Halloween

halloo-weenah

Ah, yes, Halloween is fast approaching. We all have our special Halloween memories from childhood, those beloved scenes of urchins strolling about in flame-retardant costumes wearing masks whose eyeholes never quite lined up with the eyes, of the houses we all counted on to offer the lamest of treats, and, of course, those other houses with no lights on at all meant to look unoccupied, but we knew the owners were home, oh yes, we knew . . . we could picture them sitting there in the dark, tensely waiting for the loud knocks, the rapidly pressed doorbell and the splatter of eggs to end.

Cherished memories all to be sure. But lost in the nostalgic haze and crass commercialism that has come to mark Halloween is the true meaning of the holiday.

The roots of Halloween date back to when the Santa Maria and the Mayflower collided one foggy night back on October 31, 1776, off the coast of Chelsea, Massachusetts. No one knows for sure whose fault it was. Columbus and Miles Standish both swore it was the one and not the other who failed to shout the customary warning of “Halloo!” required of sailors when plying an uncertain shoreline. Squanto, who was nearby, claimed he heard nothing but the rending of wood on wood that night, and historians generally agree that neither party alerted the other to its presence. However, when Miles Standish insisted to Columbus that it was he, Standish, who remembered to shout “Halloo!” Columbus derisively fired back, “Halloo when?” in his thick Italian accent.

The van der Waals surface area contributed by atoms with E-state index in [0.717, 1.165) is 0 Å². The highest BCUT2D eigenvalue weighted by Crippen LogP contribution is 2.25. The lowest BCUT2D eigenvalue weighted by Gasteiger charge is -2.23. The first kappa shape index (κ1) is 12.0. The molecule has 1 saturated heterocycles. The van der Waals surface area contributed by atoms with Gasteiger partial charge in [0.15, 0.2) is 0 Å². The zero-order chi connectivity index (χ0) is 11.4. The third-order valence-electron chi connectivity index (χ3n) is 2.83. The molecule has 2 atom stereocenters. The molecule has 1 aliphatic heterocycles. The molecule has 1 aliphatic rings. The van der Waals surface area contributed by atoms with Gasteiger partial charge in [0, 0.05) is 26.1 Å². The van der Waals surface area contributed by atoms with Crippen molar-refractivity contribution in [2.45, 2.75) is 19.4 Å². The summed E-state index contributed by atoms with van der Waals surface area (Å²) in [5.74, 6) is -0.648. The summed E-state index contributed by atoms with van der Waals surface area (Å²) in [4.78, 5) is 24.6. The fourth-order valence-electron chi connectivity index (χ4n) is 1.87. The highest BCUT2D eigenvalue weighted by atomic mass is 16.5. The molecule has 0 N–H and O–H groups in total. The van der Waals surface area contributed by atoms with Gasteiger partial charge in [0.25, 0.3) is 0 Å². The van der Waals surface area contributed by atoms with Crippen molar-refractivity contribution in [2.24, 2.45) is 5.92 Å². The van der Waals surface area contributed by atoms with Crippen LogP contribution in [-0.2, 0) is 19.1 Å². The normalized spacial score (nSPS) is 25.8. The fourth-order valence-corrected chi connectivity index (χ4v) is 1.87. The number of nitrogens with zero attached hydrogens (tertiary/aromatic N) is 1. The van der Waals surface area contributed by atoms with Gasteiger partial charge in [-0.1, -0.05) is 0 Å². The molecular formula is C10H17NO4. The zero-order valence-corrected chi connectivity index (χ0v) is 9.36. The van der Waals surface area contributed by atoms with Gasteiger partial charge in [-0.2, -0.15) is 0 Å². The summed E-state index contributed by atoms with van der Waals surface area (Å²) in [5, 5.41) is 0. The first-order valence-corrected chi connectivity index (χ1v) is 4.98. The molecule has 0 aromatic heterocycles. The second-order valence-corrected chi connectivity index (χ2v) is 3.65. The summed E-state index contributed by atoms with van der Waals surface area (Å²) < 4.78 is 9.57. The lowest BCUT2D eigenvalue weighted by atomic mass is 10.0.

When Samuel Adams and Paul Revere heard the story from Squanto, with Squanto imitating Columbus’ theatrics by shouting with frantic arm waves “Halloo-weenah?” as the punchline, it quickly became a favorite joke in all the taverns of Boston. If any two Bostonians got involved in a mishap, the tension was instantly defused when one victim would lift his hands up to the heavens and tragicomically ask, “Halloo-weenah?” There is even a passage in Betsy Ross’s diary indicating that “Halloo-weenah?” was George Washington’s favorite catchphrase.

“Halloo-weenah” took on added life during the infamous Boston Tea Party. As we know, before boarding the ship to protest the way the British spelled their words, the colonists disguised themselves. Samuel Adams went as Spider-Man and Benjamin Franklin dressed as the Incredible Hulk. As the colonists pitched each barrel of tea into Boston Harbor, they shouted “Halloo-weenah!” to “great cheering and immoderate merriment” according to the notorious pamphleteer, Thomas Paine. He later went on to write: “These are the times that try men’s souls. Halloo-weenah!”

And so, from that year to this, in commemoration of the fated collision of the Santa Maria and the Mayflower, we celebrate what has now come to be known as “Halloween.” No one knows where pumpkins and graveyard stuff came from.

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